7. Using compressed air, blow any water or debris from the spark plug well to assure that no harmful contaminants are allowed to enter the combustion chamber when the spark plug is removed. If compressed air is not available, use a rag or a brush to clean the area.
    8.  


    NOTE
    Remove the spark plugs when the engine is cold, if possible, to prevent damage to the threads. If removal of the plugs is difficult, apply a few drops of penetrating oil or silicone spray to the area around the base of the plug, and allow it a few minutes to work.

    1. Using a spark plug socket that is equipped with a rubber insert to properly hold the plug, turn the spark plug counterclockwise to loosen and remove the spark plug from the bore.
    2.  

    To install:

    1. Inspect the spark plug boot for tears or damage. If a damaged boot is found, the spark plug wire must be replaced.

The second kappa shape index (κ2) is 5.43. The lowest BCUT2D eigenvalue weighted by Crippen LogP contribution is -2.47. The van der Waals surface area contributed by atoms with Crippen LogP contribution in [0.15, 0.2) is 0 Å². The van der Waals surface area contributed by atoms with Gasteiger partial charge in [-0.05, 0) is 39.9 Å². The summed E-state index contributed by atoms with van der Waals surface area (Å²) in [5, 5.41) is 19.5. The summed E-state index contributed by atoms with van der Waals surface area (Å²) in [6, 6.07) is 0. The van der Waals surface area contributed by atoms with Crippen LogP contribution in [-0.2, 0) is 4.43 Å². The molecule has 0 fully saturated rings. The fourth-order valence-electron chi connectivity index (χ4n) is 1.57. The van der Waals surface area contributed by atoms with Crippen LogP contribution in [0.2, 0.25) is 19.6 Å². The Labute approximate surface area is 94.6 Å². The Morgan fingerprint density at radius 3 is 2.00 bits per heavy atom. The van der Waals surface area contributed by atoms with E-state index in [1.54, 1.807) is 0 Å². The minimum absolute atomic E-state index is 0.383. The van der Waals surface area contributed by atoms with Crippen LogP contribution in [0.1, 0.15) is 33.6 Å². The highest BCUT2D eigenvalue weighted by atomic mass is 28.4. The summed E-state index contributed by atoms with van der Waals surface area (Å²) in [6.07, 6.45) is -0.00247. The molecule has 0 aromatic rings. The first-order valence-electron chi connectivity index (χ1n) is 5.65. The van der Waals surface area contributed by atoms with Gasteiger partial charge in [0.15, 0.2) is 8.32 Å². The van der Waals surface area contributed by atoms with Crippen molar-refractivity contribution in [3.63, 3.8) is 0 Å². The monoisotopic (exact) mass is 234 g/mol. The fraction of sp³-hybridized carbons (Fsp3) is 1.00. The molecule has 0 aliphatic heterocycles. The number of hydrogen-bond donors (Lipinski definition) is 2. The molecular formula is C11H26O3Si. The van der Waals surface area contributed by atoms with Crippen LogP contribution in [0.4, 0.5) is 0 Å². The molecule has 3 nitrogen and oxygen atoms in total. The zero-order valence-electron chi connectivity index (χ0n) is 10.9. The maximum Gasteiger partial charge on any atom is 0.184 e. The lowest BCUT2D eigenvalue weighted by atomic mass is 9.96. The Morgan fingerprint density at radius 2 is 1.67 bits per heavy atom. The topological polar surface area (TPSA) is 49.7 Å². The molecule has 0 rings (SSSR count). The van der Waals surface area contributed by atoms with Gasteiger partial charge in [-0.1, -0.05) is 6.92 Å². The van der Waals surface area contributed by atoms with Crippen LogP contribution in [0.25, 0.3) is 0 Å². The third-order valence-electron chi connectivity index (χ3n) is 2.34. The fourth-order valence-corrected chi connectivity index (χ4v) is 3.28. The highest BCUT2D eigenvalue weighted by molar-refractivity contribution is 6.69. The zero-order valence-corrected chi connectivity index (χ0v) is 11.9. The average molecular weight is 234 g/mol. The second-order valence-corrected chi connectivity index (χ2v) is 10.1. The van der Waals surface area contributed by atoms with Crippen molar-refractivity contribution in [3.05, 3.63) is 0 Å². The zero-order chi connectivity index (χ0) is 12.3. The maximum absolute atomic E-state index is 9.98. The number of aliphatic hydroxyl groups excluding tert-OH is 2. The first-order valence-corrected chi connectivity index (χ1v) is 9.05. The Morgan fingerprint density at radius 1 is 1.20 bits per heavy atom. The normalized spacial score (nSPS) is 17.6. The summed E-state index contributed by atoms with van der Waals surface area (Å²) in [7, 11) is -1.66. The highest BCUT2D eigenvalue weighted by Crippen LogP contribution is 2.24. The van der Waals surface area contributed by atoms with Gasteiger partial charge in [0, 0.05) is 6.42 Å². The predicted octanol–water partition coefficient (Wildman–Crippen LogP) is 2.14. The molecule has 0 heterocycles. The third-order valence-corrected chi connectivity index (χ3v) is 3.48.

2.  
    3. Using a wire feeler gauge, check and adjust the spark plug gap. When using a gauge, the proper size should pass between the electrodes with a slight drag. The next larger size should not be able to pass while the next smaller size should pass freely.
    4.  
    5. Carefully thread the plug into the bore by hand. If resistance is felt before the plug is almost completely threaded, back the plug out and begin threading again. In small, hard to reach areas, an old spark plug wire and boot could be used as a threading tool. The boot will hold the plug while you twist the end of the wire and the wire is supple enough to twist before it would allow the plug to crossthread.
    6.  


    WARNING